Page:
The Important Role the Gig Economy Will Play in the Future WorkplaceAdd bookmark
Future of Work Concepts Already Apply
Covid-19 will transform the working landscape forever. Already, it has shone a spotlight on the burgeoning value of the gig economy, as well as shortfalls in the treatment of workers.
While many have been predicting this revolution for years, the rapid speed of change is now inescapable. SSON’s most recent survey on how COVID-19 has driven a “recalibration” of the SSO model shows “gig workers” featuring prominently.
In this article, Richard Skellett emphasizes the role gig workers are starting to play in Shared Services.
“Gig” – not a new concept
Back in the 60s, my mum was working in the gig economy. She had four jobs, two of which provided what we needed for security and the other two, which were based on her performance, enabled her to earn tips and provided us with disposable income. The gig economy was commonplace, from people selling eggs door-to-door to driving coaches at the weekend. In fact, to makes ends meet, this way of working thrived in the post-war era, with individuals needing to supplement any regular income with one or more additional sources of employment.
Is it by choice or not?
Today, with 50 million workers globally, the gig economy has dramatically changed all our lives. From Deliveroo to Uber, from TaskRabbit to care agencies, the role played by these workers in the current crisis has never been more important.
For many financially independent individuals the gig economy provides freedom – people can set their own hours to suit their lifestyle and desired work/life balance. For others it is a nightmare, with lack of job security, inability to financially plan, and no access to employee benefits like sick pay, pension, holiday leave, etc. These workers are struggling to make ends meet and face social deprivation – whilst in many cases performing vital roles, such as in the care industry.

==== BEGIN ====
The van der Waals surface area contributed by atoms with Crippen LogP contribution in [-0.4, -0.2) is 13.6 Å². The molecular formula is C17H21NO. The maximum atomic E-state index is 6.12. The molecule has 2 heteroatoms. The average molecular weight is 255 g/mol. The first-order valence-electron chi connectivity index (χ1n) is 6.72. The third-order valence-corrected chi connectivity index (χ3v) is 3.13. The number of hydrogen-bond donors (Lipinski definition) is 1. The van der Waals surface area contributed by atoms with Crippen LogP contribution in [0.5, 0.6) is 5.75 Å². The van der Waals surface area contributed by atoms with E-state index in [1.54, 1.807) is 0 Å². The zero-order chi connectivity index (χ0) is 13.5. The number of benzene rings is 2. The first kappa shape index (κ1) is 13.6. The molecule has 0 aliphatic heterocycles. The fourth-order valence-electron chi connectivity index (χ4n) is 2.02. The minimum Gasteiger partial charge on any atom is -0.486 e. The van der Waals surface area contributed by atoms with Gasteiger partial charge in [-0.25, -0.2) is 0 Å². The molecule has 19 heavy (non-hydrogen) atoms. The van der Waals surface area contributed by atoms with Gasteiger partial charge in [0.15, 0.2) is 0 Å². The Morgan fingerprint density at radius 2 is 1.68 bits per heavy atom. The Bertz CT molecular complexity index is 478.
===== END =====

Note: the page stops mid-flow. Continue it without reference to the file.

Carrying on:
The new gig output economy
The time has come for individuals to take control of their own asset/liability curve. The ‘new look’ gigs will be far broader and encompass all job roles and professions. As hours reduce as a result of the looming recession and the increase of AI and robotics, what has been considered full-time employment will undoubtedly change. Individuals will need to work multi-portfolios simultaneously, as companies will likely only want to engage workers for the hours they need. There will be a rise of organisations engaging a broad range of individuals and providing their skills to multiple companies as a true Shared Service, based on output.
There are many roles in which an individual could work for more than one company concurrently, like-for-like, or where an interrelationship could exist. Research, marketing, sales, customer service, debt collection, recruitment... the list is endless.
To support this and enable the benefits that this new type of workforce can bring to the economy, stakeholders, shareholders, governments and business leaders need to step up to the plate and make the changes required to give these workers the recognition they deserve, as well as supporting those organisations who offer shared workforce services and bring professionalism and integrity to the gig economy.
A future-proof operating model
The speed with which COVID-19 spread across the globe was unprecedented. But what became apparent was the rapid collapse of unsustainable business models, such as Primark. The need to restructure costs has never been more vital. If a business is carrying high fixed staff costs, the time to act is now. The one thing the pandemic has shown us is how ill-prepared the majority of companies were. Without governments stepping in to prop them up through furlough and loan schemes, the outlook would have been even starker than it currently is.
Perhaps businesses already operating with people as a variable cost linked to revenue would likely have been less affected by Covid?
However, zero-hour contracts are not the solution to achieving a variable cost model. Indeed, it’s not difficult to translate to this model, and it’s not that much more difficult to move the charge from a day rate to another mechanism. If that mechanism is a percentage of income instead of a fixed cost, then might that prove the perfect solution to handling situations like COVID-19?
Will we see employees paid on such models in the future?...the answer is yes, as it’s already happening today with some disruptors taking the lead.